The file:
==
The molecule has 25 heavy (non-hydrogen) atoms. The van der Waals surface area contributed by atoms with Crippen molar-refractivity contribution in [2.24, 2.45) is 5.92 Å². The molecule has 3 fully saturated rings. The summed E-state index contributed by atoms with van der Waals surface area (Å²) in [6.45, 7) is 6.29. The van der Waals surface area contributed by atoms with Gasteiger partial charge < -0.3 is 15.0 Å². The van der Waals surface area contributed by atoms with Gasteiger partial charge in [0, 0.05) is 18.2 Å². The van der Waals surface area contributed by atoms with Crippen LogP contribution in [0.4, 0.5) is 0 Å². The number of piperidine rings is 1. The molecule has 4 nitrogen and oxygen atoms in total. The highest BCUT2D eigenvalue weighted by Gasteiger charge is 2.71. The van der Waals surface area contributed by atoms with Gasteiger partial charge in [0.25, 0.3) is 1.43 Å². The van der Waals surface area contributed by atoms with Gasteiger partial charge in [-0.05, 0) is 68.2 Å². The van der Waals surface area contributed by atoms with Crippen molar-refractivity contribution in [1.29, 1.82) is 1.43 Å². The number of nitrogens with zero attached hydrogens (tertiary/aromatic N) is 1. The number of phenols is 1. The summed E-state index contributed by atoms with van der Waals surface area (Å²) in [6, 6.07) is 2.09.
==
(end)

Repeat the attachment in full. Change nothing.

The molecule has 25 heavy (non-hydrogen) atoms. The van der Waals surface area contributed by atoms with Crippen molar-refractivity contribution in [2.24, 2.45) is 5.92 Å². The molecule has 3 fully saturated rings. The summed E-state index contributed by atoms with van der Waals surface area (Å²) in [6.45, 7) is 6.29. The van der Waals surface area contributed by atoms with Gasteiger partial charge < -0.3 is 15.0 Å². The van der Waals surface area contributed by atoms with Gasteiger partial charge in [0, 0.05) is 18.2 Å². The van der Waals surface area contributed by atoms with Crippen LogP contribution in [0.4, 0.5) is 0 Å². The number of piperidine rings is 1. The molecule has 4 nitrogen and oxygen atoms in total. The highest BCUT2D eigenvalue weighted by Gasteiger charge is 2.71. The van der Waals surface area contributed by atoms with Gasteiger partial charge in [0.25, 0.3) is 1.43 Å². The van der Waals surface area contributed by atoms with Gasteiger partial charge in [-0.05, 0) is 68.2 Å². The van der Waals surface area contributed by atoms with Crippen molar-refractivity contribution in [1.29, 1.82) is 1.43 Å². The number of nitrogens with zero attached hydrogens (tertiary/aromatic N) is 1. The number of phenols is 1. The summed E-state index contributed by atoms with van der Waals surface area (Å²) in [6, 6.07) is 2.09.